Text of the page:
There's really not much to do when someone is doing their PT exercises.
All those synapses of empathy and compassion and wanting to help have to be turned off; you can watch her struggle, but can't reach out to help, to ease the burden, to stop her because it might hurt.
So I doodle, instead. Carpal tunnel brace on my wrist, pencil held awkwardly in my hand, I doodle an eye, trying a new look inspired by a favorite artist. How do I create that look I love with my poor, unsteady hands? So I doodle and make marks and she keeps lifting her leg and squeezing her eyes closed, the blue and purple stuffed dragon held tightly to her chest. I add eyelashes as her therapist talks about schedules and new exercises. I add shading after I move to make room for a new round of exercise, my feet balanced on a large, inflated ball. The bottom lashes are added as I try not to cry in empathy. My own body hurts -- past my wrist, my legs ache, my back screams. There are no exercises here to make me whole, to take away my pain, and so I draw and listen and encourage.
I wish I could jump up and down with pom-poms.
When I finish, when we reach a rest period, my brain apologizes for the work. My hand is in a brace so it's really more scribbles than what I can usually do. But when I share it, I get this:
That is…amazing. Wow.
See! My daughter can draw so well! She's an artist!
I can't draw.
And I smile and the apology in my head goes away (what a lie it was!), and say It's practice. Every day. But thank you. And here I was thinking it wasn't good!
Like many of you, I create alone. I'm in a studio space. I'm the only one seeing what I'm creating, and I'm seeing it with the eyes of an artist who wants to go further, is striving for something better, different, more authentic and original and how I see it in my head. I'm already in the future scolding the inability of my past self -- which in this case, is the me-in-the-moment, over things I haven't even learned yet.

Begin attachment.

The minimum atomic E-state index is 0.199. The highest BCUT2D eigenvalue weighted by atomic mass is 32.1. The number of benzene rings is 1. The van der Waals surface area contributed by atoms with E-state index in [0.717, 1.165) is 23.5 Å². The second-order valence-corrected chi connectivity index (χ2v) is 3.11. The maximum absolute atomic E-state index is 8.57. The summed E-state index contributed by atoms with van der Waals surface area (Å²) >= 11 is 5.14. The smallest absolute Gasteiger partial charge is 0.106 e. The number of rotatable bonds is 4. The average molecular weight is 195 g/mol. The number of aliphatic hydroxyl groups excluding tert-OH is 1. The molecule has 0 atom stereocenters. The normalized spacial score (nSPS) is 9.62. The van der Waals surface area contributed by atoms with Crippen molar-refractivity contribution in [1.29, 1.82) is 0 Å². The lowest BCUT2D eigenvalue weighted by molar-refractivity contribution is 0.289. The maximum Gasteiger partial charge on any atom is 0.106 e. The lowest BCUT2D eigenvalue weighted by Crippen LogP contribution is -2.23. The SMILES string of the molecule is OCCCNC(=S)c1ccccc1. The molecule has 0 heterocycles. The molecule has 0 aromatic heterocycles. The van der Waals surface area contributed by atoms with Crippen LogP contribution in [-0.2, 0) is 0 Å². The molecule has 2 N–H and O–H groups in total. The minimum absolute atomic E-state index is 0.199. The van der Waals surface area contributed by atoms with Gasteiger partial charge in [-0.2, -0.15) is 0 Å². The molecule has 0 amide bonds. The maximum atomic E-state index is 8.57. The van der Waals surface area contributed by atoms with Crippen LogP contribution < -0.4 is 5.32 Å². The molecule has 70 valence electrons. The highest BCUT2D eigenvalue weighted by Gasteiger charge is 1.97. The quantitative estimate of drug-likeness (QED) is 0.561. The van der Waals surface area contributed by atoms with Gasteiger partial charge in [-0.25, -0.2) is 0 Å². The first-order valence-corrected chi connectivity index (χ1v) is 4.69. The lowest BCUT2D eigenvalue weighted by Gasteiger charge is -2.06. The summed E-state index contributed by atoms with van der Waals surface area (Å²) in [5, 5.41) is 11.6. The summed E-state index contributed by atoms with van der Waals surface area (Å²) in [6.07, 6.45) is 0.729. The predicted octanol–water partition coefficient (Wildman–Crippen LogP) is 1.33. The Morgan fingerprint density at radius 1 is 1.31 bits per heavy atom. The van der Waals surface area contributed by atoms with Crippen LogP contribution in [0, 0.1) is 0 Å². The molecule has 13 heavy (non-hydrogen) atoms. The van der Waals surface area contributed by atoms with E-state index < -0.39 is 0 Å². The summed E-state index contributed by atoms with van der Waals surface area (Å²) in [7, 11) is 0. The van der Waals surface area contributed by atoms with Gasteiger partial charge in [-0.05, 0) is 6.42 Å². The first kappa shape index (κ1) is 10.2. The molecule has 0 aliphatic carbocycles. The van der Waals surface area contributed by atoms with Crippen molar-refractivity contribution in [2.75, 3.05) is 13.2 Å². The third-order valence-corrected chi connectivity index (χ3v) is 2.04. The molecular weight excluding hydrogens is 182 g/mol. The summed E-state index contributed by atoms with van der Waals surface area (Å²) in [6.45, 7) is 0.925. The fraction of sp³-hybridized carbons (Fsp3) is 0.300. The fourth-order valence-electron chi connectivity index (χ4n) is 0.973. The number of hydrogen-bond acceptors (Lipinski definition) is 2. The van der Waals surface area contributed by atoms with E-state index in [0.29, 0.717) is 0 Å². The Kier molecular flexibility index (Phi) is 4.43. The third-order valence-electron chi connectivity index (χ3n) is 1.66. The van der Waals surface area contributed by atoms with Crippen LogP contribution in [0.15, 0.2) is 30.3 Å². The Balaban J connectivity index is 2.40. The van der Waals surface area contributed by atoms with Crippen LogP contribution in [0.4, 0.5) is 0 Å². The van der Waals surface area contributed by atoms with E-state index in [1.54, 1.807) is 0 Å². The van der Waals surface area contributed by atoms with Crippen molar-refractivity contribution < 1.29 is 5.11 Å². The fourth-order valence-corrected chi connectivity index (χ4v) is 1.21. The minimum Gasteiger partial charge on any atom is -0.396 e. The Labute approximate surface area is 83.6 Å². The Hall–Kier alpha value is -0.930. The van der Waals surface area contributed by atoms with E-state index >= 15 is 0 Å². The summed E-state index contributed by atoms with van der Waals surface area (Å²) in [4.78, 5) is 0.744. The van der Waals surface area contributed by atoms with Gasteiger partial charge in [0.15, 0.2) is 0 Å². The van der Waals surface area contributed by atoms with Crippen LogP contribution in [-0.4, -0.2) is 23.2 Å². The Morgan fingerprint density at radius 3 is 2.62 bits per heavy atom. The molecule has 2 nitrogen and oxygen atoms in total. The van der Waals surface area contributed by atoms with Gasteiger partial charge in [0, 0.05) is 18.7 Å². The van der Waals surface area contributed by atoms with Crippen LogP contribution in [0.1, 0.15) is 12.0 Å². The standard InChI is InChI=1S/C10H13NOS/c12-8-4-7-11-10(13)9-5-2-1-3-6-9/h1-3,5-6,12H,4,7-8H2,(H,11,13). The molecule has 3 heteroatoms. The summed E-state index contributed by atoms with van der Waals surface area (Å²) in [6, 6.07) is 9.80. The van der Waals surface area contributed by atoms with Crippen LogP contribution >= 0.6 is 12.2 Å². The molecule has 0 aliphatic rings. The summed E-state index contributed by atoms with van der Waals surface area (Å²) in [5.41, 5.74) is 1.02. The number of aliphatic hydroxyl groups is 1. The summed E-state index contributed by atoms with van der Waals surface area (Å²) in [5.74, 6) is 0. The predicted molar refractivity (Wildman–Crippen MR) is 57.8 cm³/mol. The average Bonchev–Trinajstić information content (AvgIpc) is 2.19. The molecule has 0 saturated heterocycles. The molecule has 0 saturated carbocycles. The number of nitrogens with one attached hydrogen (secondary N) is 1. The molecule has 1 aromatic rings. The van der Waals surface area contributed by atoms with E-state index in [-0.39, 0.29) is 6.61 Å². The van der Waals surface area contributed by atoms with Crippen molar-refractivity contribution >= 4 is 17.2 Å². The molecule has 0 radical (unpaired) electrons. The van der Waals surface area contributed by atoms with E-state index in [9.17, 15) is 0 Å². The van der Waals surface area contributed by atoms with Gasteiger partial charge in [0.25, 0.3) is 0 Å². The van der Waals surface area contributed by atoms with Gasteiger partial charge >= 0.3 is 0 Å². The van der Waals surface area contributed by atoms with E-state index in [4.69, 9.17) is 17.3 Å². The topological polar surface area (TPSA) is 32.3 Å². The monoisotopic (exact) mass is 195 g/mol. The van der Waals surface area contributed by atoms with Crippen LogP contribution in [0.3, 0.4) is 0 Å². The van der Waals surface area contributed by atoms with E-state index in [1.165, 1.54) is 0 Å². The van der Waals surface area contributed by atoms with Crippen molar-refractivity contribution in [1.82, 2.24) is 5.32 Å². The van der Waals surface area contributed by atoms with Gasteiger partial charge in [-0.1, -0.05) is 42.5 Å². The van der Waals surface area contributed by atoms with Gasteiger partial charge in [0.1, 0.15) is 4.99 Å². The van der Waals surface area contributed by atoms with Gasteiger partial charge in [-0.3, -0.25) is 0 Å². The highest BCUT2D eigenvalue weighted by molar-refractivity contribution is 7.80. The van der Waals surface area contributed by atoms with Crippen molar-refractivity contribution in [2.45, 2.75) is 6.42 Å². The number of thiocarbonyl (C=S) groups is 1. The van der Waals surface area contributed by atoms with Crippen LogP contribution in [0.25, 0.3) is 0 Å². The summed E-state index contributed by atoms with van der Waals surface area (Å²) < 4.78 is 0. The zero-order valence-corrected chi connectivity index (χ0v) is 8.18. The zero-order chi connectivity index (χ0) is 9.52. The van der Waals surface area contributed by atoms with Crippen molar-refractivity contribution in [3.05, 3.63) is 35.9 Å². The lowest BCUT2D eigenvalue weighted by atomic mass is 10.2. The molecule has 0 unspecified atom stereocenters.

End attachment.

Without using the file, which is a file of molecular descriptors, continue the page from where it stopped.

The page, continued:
And yet, I have a classroom full of eager students ready to learn, looking to me for guidance.
I can only share the path I've walked. A few days ago, I was compelled to make a video for a long-forgotten YouTube channel of mine that focuses on chronic illness & living your best life. I think it has 54 subscribers; it doesn't matter. What does is that my father was working with me that day, when I decided to tack this vlog-type video onto the end of an emergency video shoot for another project, and thus, I spoke not only to the camera, but to him, about growing up with an invisible illness and all the negative stuff that comes along with it -- being shamed by people, whispered about, and feeling as though I missed out on all those rights of passage because of pain and immobility. It's hard to face those things yourself, let alone with someone else in the room.
But as I spoke, he whispered behind the camera, smiling. And I cried on camera because wow, I have finally found myself, and thus, support from all those around me.
And one of those whispered words got my thinking; Successful, tell them you're successful.
From the inside, life looks much different. I see all I want to do, not all I have. But when my mother and her PT instructor gaped at my scribbled drawing, when they saw only the beauty and not the mistakes or less than I'd been hearing in my head, I realized that we need these people in our lives to remind us of who we are and what we are doing. They're the mirrors that reflect back the truth of our being, and are the only ones who can show us where we took a wrong turn or how much distance we've really covered.
But I think the biggest thing is that despite not making much money, working for myself, and falling flat on my face more times than I can count, my parents say I'm successful.
And now when I look at it, I can see it. I have clients and a niche business that fills a need, that uses that college degree I thought I'd never use again the day I had to move back home from Hollywood because of my health. I have great joy chatting about directing and developing video content. I now have a co-workspace where I do editing work and contribute to the whole while using their studio space and equipment to make better content. Hot damn, did you see how well the summer camp videos turned out?
I have students excited to learn. I have articles in the works and published in over a dozen magazines and more zines and websites. I have friends all over the industry and artistic circle we're all members of. I have secret projects, a book on Amazon, and more to come. I can finally sit back, look at the work I do every day, and realize I made it, wherever this is. It was hard work and full of flops and failures and successes and dinners to celebrate…
But most of all, it's mine.
I dreamed it, built it, & made it reality.
(And I'm only getting started.)